NICOLA Sturgeon’s government has been urged not to “rest on your laurels” following COP26 and focus attention on bringing forward action to support farmers to play a crucial part in tackling the climate crisis.

The Scottish Government is drawing up plans to replace the European Union’s Common Agricultural Policy that set out support and benefits to farmers – but it is not expected to be introduced until 2023.

However, Lang Banks, director of WWF Scotland, has warned “we cannot afford to waste a day” in bringing forward action.

He added: “The Scottish Government may think that it’s had a pretty good COP. Well, don’t rest on your laurels because when you are back in your offices, you need to start doing stuff.”

He added that waiting until 2023 is not an option, as he called for action to be accelerated.

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He said: “Farmers, in this country too, are often on the front line of climate damage – we’ve seen it in the last few years of extreme weather impacting on barley crops and wiping out livestock for farmers. We’re going to see more of that.

“At the same time, agriculture, after transport, is the next biggest emitter and we’ve kind of left it for too long. We can’t wait to 2023 for the reforms to start happening. We have to see support and advice for farmers and get the advice services that already exist for farmers fit for purpose for net zero.

“That means putting the investment in, supporting farmers to engage in that.”

Mr Banks warned that a transition for farmers to more sustainable methods is as important as prioritising a just transition for oil and gas workers – insisting that “agricultural land is going to be one of our biggest assets”.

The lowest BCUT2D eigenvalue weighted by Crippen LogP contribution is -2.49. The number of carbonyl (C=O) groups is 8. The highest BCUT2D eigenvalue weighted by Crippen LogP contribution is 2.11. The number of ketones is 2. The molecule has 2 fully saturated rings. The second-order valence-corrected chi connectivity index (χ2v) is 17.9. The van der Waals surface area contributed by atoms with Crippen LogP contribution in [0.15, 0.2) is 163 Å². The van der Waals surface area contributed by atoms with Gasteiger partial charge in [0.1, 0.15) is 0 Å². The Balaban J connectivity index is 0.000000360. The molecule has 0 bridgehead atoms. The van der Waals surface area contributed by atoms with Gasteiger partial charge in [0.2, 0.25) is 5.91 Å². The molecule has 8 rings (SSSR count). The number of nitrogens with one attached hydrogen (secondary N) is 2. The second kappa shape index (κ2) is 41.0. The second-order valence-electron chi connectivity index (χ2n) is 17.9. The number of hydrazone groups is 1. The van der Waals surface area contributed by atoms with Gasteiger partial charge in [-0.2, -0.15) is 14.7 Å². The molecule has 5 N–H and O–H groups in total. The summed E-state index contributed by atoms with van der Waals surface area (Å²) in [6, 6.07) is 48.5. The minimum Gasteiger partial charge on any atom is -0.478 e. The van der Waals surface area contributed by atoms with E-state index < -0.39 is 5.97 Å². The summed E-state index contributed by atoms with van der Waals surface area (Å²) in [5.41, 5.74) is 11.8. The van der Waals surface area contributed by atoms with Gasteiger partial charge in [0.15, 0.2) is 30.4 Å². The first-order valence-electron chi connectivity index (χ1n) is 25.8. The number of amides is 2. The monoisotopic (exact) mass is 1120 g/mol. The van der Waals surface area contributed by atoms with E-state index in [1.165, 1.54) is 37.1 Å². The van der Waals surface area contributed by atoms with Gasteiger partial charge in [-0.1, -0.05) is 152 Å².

He added: “We now need to grasp this one because it’s been left to go for too long and agriculture and land use is now going to be the next big thing that Scotland needs to invest in and get right, otherwise we will definitely not be on track for our own targets.

“See it as an asset – see farmers as potential climate heroes in some respects in Scotland.

“We’ve seen renewables workers lauded, so how about transforming our farmers into the next climate heroes. They’ve got the assets but we need to support them to make sure they deliver food on our plates and help nature and help the climate.”

Rural Affairs Secretary Mairi Gougeon said “agriculture is absolutely take a leading role” in efforts to halt the climate crisis.

She added: “On October 28, I announced a £51 million national test programme that will support our farmers and crofters to learn how their work impacts on climate and nature, and help us understand how sustainable farming can be supported and rewarded in future.

“That builds on a range of other support, including grants, advice and research, to deliver our vision for Scottish agriculture – to transform the sector to become a global leader in sustainable and regenerative agriculture, delivering on our ambitious climate targets.”